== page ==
Q: I have up to 1,000 family pictures, some going back to the 1880s. My three children are concerned that if something happens to me, all...

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Q: I have up to 1,000 family pictures, some going back to the 1880s. My three children are concerned that if something happens to me, all the family history contained in these pictures will be lost to them and to their children. I have almost half of the color slides and pictures scanned into my computer, but I do not have a good program to transfer these pictures onto a DVD format in slide-show style. I have a movie program that allows titles, chapter and titles, etc., and I would like something similar for all these pictures. I have looked and have not found anything that seems to fit or that gives enough information to ascertain if the product does this.


— Richard Thompson


A: I’m not aware of any easy way to publish photos to a DVD or CD while adding titles and the other features.


If it’s a slide-show format you want, however, you might consider using a slide-show program, such as Microsoft PowerPoint. You can place photos, or even videos, on slides, give them titles or captions and even use special effects for moving from one slide to the next. Yes, the person you send the slide show to will need software to view it, but these programs often are available for free. If you use PowerPoint, for example, a free viewer is available at the Microsoft Web site.


Alternatively, if you’re willing to invest a little more time in learning, you might use an HTML editor — such as Macromedia Dreamweaver or Microsoft FrontPage — to create a Web site that you publish to the disk. Then all recipients need to do is open the file with their Web browser.


Q: I use Outlook Express for my e-mail. I usually do not have any problem with my e-mails, with the exception of those from two of my regular senders. When those two send me e-mails with attachments, Outlook Express deletes the contents and gives me this message: “OE removed access to the following unsafe attachments in your e-mail.” Could this be caused by my security settings? Or could the incoming mail really be unsafe?


— Donald McCready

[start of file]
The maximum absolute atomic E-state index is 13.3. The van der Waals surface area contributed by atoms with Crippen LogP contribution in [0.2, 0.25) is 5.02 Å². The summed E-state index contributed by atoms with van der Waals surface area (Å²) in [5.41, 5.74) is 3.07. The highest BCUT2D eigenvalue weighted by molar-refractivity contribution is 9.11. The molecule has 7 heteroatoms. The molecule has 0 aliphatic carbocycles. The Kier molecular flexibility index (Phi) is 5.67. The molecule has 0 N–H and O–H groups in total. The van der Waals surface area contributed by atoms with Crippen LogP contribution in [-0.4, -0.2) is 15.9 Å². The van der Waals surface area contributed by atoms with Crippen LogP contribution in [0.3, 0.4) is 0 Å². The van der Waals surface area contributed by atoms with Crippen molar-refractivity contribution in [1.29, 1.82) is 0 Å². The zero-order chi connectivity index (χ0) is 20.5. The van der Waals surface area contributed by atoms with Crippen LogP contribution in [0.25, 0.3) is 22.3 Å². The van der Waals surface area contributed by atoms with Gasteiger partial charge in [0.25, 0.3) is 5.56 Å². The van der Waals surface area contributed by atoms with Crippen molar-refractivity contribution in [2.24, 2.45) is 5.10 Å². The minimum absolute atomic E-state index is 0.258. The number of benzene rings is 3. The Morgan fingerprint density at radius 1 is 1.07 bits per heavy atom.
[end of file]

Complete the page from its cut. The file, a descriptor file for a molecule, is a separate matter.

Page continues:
A: Yes, to both questions.


By default, Outlook Express does not allow attachments that could contain a virus to be saved or opened. That means it won’t allow executables or other vulnerable formats, such as JPG image files. Also, by default Outlook Express blocks images and other types of content in HTML messages.


You can, if you want, change these settings. Just go to the Tools menu and select Options. In the dialog box that pops up, click on the Security tab. Uncheck the box labeled “Do not allow attachments to be saved or opened that could potentially be a virus.” Also, uncheck the box labeled “Block images and other external content in HTML e-mail.”


If you do remove these protections, however, I recommend that you exercise caution with the e-mails you choose to open.


Q: When I open up a document from the My Documents folder in Word, a warning appears: “Document is being used by R/C. Do you want to make a copy?” If the file is opened in Excel, the warning specifies that the document is already open. I have talked to a Dell representative, to no avail. Further, if I open Word or Excel first, then open a document, no warning appears. Of course, there are no duplicate documents. This doesn’t affect the operation but it is annoying, and it’s been doing this since the computer was new. I use Windows XP Home Edition. Can you help?


A: The way things are supposed to work, you’ll get these messages only under one of three conditions: if Word or Excel shut down improperly when you last had the file in question open; if a second instance of Word or Excel is open and running in the background with the document already open; or if you’re running on a network and someone else has that file open.


I haven’t heard of any other causes, though I suppose certain corrupt system files could be the cause. If that’s the case, reinstalling the applications might fix it.


Questions for Patrick Marshall may be sent by e-mail to pmarshall@seattletimes.com or pgmarshall@pgmarshall.net, or by mail at Q&A/Technology, The Seattle Times, P.O. Box 70, Seattle, WA 98111. More columns at www.seattletimes.com/columnists.